So the ideas here being, a) I don't think that there's enough difference between what a theme and a module maintainer need to do to justify listing them separately, but b) I do think the differences between an author/maintainer and a contributor justify a separate classification as they really are a different skillset. c) that doing core contributions is different enough that we should probably teach a couple extra things, and d) that newbs need to be oriented to git in general, and maybe to the different roles folks often play as they appear in this list (so they'll know when they need to pick up more skills).

In terms of learning objectives, that would look something like:

  1. newb

    1. working locally in git 101 - obviously there's a fair bit to this, but i'm skipping for this discussion
    2. if they're a drupal newb too, explain the different git-related roles in the d.overse
  2. contributor

    1. getting projects from d.o repositories
    2. generating patchfiles
    3. upstream merging
    4. (everything from newb)
  3. contrib author/maintainer

    1. getting projects from d.o repositories
    2. creating projects
    3. accepting/applying patches
    4. rolling releases
    5. more i'm sure??
  4. core contributor

    1. (everything from contributor)
    2. chasing master
    3. more i'm sure??

That set, I think, would give us plenty to work from in terms of developing curriculum tools. Additionally, to address webchick's comment about tasks > roles, each of those learning objectives probably WOULD work well in a "How do I..."-organized handbook documentation structure.

And just to reiterate, the

sdboyer's picture

And just to reiterate, the value of roles here is as an internal organizational tool for us, documentors/trainers, to ensure we're covering all our bases and to help new trainers think about what ought to go into the training sessions they're putting together. They're not so much about public presentation, let alone an organizational structure for static documentation.

getting to the next level

chachasikes's picture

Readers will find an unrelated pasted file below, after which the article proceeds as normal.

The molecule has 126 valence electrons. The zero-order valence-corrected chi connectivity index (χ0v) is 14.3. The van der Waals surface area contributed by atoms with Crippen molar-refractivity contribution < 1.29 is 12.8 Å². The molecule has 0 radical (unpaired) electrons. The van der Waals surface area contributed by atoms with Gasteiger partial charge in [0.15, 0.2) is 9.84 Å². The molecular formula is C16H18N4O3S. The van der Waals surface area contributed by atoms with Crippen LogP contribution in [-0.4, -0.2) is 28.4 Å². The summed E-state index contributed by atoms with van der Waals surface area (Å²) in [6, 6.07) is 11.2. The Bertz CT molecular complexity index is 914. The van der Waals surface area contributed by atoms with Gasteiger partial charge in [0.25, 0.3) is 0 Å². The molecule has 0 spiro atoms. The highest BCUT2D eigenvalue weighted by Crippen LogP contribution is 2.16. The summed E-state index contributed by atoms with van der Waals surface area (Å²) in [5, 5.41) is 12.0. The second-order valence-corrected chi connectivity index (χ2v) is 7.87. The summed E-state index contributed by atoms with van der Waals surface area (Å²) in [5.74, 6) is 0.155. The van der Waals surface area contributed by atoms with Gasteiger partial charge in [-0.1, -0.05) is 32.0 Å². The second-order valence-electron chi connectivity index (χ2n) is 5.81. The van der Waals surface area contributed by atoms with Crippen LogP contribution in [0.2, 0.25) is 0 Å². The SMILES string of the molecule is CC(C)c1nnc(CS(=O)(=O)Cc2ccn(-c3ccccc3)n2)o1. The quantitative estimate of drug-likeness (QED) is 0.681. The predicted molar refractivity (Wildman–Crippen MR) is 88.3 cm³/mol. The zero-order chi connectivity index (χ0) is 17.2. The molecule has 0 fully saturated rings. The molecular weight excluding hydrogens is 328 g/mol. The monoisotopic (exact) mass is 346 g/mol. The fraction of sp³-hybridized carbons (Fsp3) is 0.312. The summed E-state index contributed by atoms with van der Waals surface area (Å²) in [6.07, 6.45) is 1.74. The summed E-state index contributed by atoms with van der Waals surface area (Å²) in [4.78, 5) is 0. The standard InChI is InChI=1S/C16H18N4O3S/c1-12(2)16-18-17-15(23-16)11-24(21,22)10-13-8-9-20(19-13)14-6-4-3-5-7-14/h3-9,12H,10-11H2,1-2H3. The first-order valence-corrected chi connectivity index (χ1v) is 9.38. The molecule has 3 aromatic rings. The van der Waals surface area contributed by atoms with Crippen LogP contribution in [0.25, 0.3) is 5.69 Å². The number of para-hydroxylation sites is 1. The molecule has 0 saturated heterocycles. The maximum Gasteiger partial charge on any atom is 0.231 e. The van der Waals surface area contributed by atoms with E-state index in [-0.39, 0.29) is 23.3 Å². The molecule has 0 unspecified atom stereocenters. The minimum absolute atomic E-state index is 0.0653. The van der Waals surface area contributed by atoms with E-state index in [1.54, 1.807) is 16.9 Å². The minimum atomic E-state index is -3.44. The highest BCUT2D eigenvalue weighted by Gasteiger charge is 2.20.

since git is the secret magical ingredient in becoming an open source contributor it would be great to include step about 'how to move up to the next level'

especially for the beginners new to the drupal process.

A concrete example i can think of is regarding documentation:

Under beginner, it would say ' how to become more of a contributor' - and would link to:
* materials about using git in documentation/doc sprints
* using git to work on novice issues in the issue queue.

In my mind this is a small, but huge, suggestion because the idea of being able to volunteer with something simple is a realistic & it works in building our community.

Practically: the tips would be listed under 'contributor' as a 'use git to add documentation' or something like that.

sdboyer: i like that you have 'contributor' as the role title and merge module developer/themer into one -- since the technical part is so similar. and it is more flexible in the long run.

'contrib contributor': could link to information about becoming a project leader

where to write?

marvil07's picture

I like the structure, I I think we should start soon an correct it in the road, since we could get in a while 1 loop.

So, where is the right place to actually start?

The best way to start

heather's picture

The best way to start developing material is to have an immediate need.

Chacha is working on a group-learning project which, among many other things, includes teaching participants how to use git. Join the group over there, especially if you know git and want to experience how to teach it.

Before spending too long on the design of materials and outlining the content, I'd say it would be better to tuck in an attempt to teach it first, and keep notes as you're going. This will give you a better idea of: "What does this person need to know before I introduce X concept? What background experience or info would they need before they undertake this task?"

In terms of the materials and re-usability, think in terms of 30 minute sessions with several exercises that build on each other, towards mastering a task. This is assuming you want to make materials for re-use in community drupal meet-ups. The steps need to be clear as to be good for group and self-study, we can't assume people in the community know this stuff either.

People are goal oriented. The roles are not as important as what people's prior experience is, and what their aims are.

The roles sdboyer - posed make sense from the user-goals, and their prior experience.

  • How do I get stuff using git? (1. newb) - never used version control; wants to get a project from d.o, or test -dev or beta versions.
  • How do I contribute stuff using git? (2. contributor, 4. core contributor) - maybe used CVS, should know "how to get stuff from git"; wants to write and submit a patch to a project on d.o
  • How do I manage my own project using git? (3. contrib author/maintainer) - may not have experience with managing a project on d.o, or maybe coming from experience with CVS; should know how to get stuff and contribute stuff with git.; wants to manage their own project on d.o.

I grouped in contributor and core contributor together. I don't see a clear line between those. Might be good to start off with patches to Core, and then introduce how to submit patches to contrib modules.